4. For cases where the duration of the violation is from 1 year up to 5 years, the basic level would be increased by half. The increase would be up to 100% in cases where the violation has lasted for more than 5 years.
  5. The basic level will be calculated separately for each independent infringement.
  6. Once the basic level has been determined, the second stage involves increasing/decreasing the basic level by reference to mitigating/aggravating factors.
  7. The aggravating factors and the corresponding fine increases can be summarized as follows:
    1. Recurrence of the infringement: the basic level would be increased by 50-100% for each recurrence.
    2. Continuing with the cartel activity after the service of the investigation report: the basic level would be increased by 50-100%.
    3. Failure to comply with conditions required by commitments given: the basic level would be increased by 50-100%.
    4. Failure to cooperate in the case of an investigation: the basic level would be increased by up to 50%.
    5. Forcing other undertakings to take part in the infringement and similar situations: the basic level would be increased by up to 25%.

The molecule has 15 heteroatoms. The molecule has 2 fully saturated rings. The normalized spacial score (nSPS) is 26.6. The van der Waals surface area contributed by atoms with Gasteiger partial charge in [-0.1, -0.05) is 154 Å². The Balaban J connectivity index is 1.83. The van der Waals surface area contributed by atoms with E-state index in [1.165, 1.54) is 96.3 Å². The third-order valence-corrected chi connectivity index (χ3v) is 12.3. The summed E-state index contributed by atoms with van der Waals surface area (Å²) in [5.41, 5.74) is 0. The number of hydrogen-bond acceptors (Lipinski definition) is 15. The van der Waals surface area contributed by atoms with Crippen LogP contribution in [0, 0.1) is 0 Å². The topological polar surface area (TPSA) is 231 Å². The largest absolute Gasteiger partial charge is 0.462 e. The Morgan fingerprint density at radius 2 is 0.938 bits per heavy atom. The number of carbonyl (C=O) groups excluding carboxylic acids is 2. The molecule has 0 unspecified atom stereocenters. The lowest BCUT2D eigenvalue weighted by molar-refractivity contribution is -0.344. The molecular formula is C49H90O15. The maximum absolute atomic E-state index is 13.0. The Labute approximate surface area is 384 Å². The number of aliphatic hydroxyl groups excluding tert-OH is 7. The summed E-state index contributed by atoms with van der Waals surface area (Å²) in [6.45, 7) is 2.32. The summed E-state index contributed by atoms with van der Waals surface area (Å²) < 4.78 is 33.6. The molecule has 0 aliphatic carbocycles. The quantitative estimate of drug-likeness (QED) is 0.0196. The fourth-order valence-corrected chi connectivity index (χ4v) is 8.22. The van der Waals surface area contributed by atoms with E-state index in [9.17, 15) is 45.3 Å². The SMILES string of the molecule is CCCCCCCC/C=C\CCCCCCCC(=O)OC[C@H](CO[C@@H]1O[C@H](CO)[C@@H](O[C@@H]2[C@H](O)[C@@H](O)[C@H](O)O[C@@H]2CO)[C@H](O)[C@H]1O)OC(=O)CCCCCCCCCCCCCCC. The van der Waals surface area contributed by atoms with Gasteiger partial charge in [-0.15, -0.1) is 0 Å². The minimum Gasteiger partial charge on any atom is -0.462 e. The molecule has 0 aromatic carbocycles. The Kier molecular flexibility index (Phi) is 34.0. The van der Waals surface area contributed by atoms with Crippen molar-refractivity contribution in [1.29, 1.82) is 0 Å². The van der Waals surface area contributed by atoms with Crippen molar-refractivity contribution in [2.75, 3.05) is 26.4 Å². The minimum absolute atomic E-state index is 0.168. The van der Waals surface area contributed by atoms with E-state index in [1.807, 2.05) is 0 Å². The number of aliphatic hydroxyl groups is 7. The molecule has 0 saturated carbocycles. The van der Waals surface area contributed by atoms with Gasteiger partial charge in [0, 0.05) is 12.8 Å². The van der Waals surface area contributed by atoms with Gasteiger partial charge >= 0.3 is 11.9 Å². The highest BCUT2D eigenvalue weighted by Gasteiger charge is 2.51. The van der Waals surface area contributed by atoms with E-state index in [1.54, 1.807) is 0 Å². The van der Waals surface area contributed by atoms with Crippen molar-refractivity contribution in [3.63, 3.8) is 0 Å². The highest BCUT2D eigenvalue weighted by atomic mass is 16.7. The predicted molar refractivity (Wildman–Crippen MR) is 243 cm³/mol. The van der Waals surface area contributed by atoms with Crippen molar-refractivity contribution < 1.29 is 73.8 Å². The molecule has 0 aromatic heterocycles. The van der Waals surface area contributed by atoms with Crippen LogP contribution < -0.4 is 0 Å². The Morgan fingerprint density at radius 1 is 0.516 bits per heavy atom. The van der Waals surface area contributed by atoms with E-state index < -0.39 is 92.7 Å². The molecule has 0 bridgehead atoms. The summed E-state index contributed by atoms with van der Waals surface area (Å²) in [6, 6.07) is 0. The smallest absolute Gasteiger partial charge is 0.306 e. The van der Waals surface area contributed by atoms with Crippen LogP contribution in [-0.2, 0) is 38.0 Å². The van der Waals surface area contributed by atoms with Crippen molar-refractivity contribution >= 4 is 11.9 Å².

8. The mitigating circumstances include cooperation, incentives from/coerce by administrative authorities/rig-leaders, voluntary compensation to aggrieved parties, insignificance of the infringement next to the entire turnover of the incumbent etc. If mitigating circumstances are established by the violator, the fine would be decreased by 25-60%.
  9. If the incumbent firm cannot benefit from the Regulation on Leniency, yet discloses another cartel to the Competition Authority, the fine would be decreased by 25%. If the violator(s) admits the infringement and actively cooperates with the Competition Authority, the fine would be decreased by 16-25%.
  10. The Regulation on Fines applies also to the managers/employees that had a determining effect of the violation, and provides for certain reductions in favor of them.

The content of this article is intended to provide a general guide to the subject matter. Specialist advice should be sought about your specific circumstances.